- First nationwide survey reveals narrowing gender gap in health and education
- Findings announced at Riyadh summit on women’s role in development
JEDDAH: The first-ever nationwide study of female participation in Saudi Arabia’s economy and society has highlighted the barriers facing women seeking to bridge the gender gap in the country.
Using data collected from 15,000 households across the Kingdom, the study revealed major advances in women’s roles in health and education, but also that stronger measures were needed to improve participation in the economy and legislation.
The Participation of Saudi Women in Development study is the most wide-ranging survey to be conducted on the social, economic, health and educational experiences of women in the Kingdom.
It is the result of an innovative partnership between the National Observatory for Women at King Saud University, the Kingdom’s General Authority for Statistics (GASTAT), the charity Alwaleed Philanthropies and UN Women.
The study assessed women’s participation and development in 56 areas across five sectors: Economic, health, educational, legislation and social.
Using official records gathered by GASTAT and household data, the study provided a value between zero and one, with a score closer to one indicating a small gender gap.
The findings provide an overall score of .62 for women’s participation in development and show narrow gender gaps in health (.98) and education (.92), indicating the systems and programs in these areas allow equal opportunities for women to participate in the Kingdom’s development.
However, lower scores in social engagement (.65), economic participation (.42) and legislation and regulation (.13) highlight the need for stronger measures to empower women in these areas.
The research was conducted by an all-women team of Saudi experts who wanted to understand the areas in which the Kingdom is progressing and those in which further advances are needed.
The study was launched at a major conference under the banner “The Role of Women in Development: Towards a Vibrant Society,” in Riyadh on Saturday.
The forum was co-hosted by UN Women, the National Observatory for Women at King Saud University, GASTAT and Alwaleed Philanthropies, and featured leaders from the Kingdom’s government, academic community, and philanthropic and private sectors.
Addresses and roundtable debates focused on legislation and social capital programs to safeguard female participation in development, including protecting women’s rights and personal status, and ensuring access to health care and social services.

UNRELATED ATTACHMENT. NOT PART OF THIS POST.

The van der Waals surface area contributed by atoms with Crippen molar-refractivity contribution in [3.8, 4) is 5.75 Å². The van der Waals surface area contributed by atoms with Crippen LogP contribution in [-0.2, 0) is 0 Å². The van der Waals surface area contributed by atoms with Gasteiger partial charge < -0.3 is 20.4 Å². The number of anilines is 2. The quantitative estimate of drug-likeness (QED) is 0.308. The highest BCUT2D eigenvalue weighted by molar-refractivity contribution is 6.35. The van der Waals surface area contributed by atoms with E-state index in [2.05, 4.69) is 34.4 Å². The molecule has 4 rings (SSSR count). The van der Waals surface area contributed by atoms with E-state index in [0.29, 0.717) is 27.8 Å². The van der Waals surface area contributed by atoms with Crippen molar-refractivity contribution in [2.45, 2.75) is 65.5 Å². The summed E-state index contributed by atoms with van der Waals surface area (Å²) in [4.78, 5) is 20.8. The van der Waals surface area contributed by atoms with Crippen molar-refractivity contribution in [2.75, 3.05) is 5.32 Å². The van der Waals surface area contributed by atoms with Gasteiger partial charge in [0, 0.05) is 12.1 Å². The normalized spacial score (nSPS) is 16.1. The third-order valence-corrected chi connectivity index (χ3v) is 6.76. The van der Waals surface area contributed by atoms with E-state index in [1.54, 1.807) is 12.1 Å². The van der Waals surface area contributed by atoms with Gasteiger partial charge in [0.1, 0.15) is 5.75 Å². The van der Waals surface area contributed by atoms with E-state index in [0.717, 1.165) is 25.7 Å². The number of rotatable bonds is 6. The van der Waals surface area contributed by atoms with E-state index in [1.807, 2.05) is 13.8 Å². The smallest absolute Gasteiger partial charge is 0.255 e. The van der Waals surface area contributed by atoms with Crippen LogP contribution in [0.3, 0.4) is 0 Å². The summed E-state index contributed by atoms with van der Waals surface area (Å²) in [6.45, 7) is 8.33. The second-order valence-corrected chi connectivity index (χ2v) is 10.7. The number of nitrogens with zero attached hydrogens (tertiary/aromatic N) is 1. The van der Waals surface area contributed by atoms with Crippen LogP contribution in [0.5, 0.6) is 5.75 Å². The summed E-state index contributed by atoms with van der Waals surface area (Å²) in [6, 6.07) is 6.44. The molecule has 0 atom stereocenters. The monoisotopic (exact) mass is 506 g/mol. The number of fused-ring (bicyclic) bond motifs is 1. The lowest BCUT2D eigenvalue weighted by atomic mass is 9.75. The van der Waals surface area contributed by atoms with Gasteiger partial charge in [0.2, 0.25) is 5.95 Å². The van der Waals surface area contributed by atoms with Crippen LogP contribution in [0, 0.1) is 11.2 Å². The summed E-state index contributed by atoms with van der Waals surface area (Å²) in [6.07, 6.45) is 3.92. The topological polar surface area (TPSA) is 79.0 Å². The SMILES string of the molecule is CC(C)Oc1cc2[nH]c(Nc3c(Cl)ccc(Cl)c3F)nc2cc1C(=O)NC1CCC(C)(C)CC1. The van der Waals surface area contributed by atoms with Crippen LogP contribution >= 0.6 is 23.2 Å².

Princess Lamia bint Majid, secretary-general of Alwaleed Philanthropies, said: “To address the barriers Saudi women face in the economy and society, we need to work together to support women’s empowerment. We hope this partnership can inspire the rest of the Kingdom to join forces in an effort to further increase Saudi women’s participation and development in society.
“Working together allows us to work smarter, not just harder, to ensure the voices of women are heard across the Kingdom.”
She said that Alwaleed Philanthropies plans to extend its support for women’s empowerment beyond the Kingdom and aims to replicate the study in other GCC countries from 2020.
“Together we can help women achieve their potential across the region,” she said.
Maimoonah Al-Khalil, spokesperson for the National Observatory of Women at King Saud University, who conducted the analysis for the survey, said: “Before this study there has been a significant gap between the progress we are experiencing each day in Saudi Arabia and our country’s continued poor positioning in international rankings.
“Our goal was to develop more accurate gender data that would pinpoint the needs and interests of women, and target the locally important challenges to continued progress.”
Mohammad Naciri, UN Women regional director for the Arab states and Asia-Pacific, said: “This assessment shows improvement and progress in health and education, but also that additional efforts should be exerted to improve indicators on social environment, economic development and legislation and regulation.”